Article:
I developed an acronym — OWAC — that stands for “Operating Without A Clue.” People in a stressful environment — or that have too much information coming at them — can temporarily shut down the mindful part of gun handling and become unsafe. People that are extremely fatigued mentally or physically or people that are careless, lazy or indifferent to the safety rules in place also fall into this category.
Mindfulness reflects a standard of care and a commitment to the values of safety. It means that safe gun handling is a part of your value system and that you pride yourself on your safe gun handling. When it has been shown to you that your gun handling safety is deficient, you don’t become defensive or argumentative but instead, take active measures to ensure that your gun handling skills rise to acceptable levels.
I have been involved in many situations where I have taken my handgun out of my holster and prepared to use deadly force. I have covered subjects at gunpoint and prepared to shoot them when the threat level rose within the incident. I have had my finger on the trigger, safety off, on a 1911 trigger, which is far shorter than a Glock trigger, preparing to shoot on more than several occasions until, almost at the last second, they complied and stopped being a deadly force threat.
The difference is I knew when I was on the trigger and off the trigger. I knew when my safety was on and when it was off, I had a layered response system in terms of where my muzzle was allowed to be given the threat level presented. I also had a professional standard of behavior and value system in place that respected human life and safety and I put that foremost in my mind when in these types of situations. In other words, I acted mindfully.
There is no substitute for human judgment and standards of care. If you are not putting policies in place and training that actually addresses gun handling and safety in all environments and enforces the standards, then you are simply not doing enough.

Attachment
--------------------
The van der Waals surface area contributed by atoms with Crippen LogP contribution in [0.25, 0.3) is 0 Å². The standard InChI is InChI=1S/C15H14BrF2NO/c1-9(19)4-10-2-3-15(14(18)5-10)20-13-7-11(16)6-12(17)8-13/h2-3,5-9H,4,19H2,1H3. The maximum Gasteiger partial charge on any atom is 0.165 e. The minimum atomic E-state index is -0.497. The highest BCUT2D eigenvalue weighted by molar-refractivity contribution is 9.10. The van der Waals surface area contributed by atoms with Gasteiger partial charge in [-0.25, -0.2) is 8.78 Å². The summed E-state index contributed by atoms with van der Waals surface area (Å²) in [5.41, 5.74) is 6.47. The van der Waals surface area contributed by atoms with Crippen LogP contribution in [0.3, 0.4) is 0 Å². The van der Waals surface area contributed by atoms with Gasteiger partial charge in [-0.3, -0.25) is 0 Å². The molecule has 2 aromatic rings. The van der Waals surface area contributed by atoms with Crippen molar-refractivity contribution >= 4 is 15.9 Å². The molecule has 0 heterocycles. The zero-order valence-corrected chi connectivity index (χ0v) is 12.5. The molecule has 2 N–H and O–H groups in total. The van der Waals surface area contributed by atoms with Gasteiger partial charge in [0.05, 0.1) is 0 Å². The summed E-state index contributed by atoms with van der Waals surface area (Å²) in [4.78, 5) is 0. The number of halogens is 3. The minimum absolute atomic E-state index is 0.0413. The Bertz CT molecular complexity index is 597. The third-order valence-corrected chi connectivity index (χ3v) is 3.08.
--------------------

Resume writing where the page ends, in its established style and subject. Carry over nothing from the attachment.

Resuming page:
Talking about safety is not enough. Going to the range is not enough. Operating in a stressful or active environment while reinforcing safe gun handling while being critiqued — and if necessary, disciplined — is part of the answer.
Fostering a culture of safety, professional standards of care, and policies that meet the needs of professional law enforcement officers and CCW citizens is the long term solution.
There is a reason why competitive shooters in USPSA and other action sports are among the safest gun handlers on the planet. There lies of culture of what some might call extreme gun handling in highly athletic contests. Triggers can be less than 1.5 pounds in weight and yet incidents of careless gun handling are extremely uncommon and dealt with immediately and with finality.
Sympathetic reflex discharges are almost unheard of as well. For example, just last month, I took a heck of a fall where my feet literally flew out from under me as I slipped and fell flat out, while carrying a 1911 style handgun, safety off with a 1.5-pound trigger.
I remembered, as I fell, to point the muzzle in a safe direction and keep my finger where it belonged. I hit very hard, tearing all the skin off the back of my right thumb and other areas of my body. I bled quite a bit but the gun did not discharge, nor have I seen discharges with countless individual engaged in all sorts of activities with gun in-hand.
Don’t Blame the Gun
Take a hard look at the culture you choose to live in and the professional standards you actually uphold in your daily activities that involve gun handling and safety. I have done consulting for many different agencies and individuals and put in place policies and procedures, training and supervisory oversight rules that stop unsafe gun handling when acted upon and enforced.
My bottom line is simply this: the more you know about, train correctly with, and subject yourself to the rules of safe gun handling, the less likely you are to have a problem. It is when you put yourself above these constraints because you think you are a seasoned veteran and don’t have to comply that the problems start.
Article Source: http://www.policeone.com/columnists/ron-avery/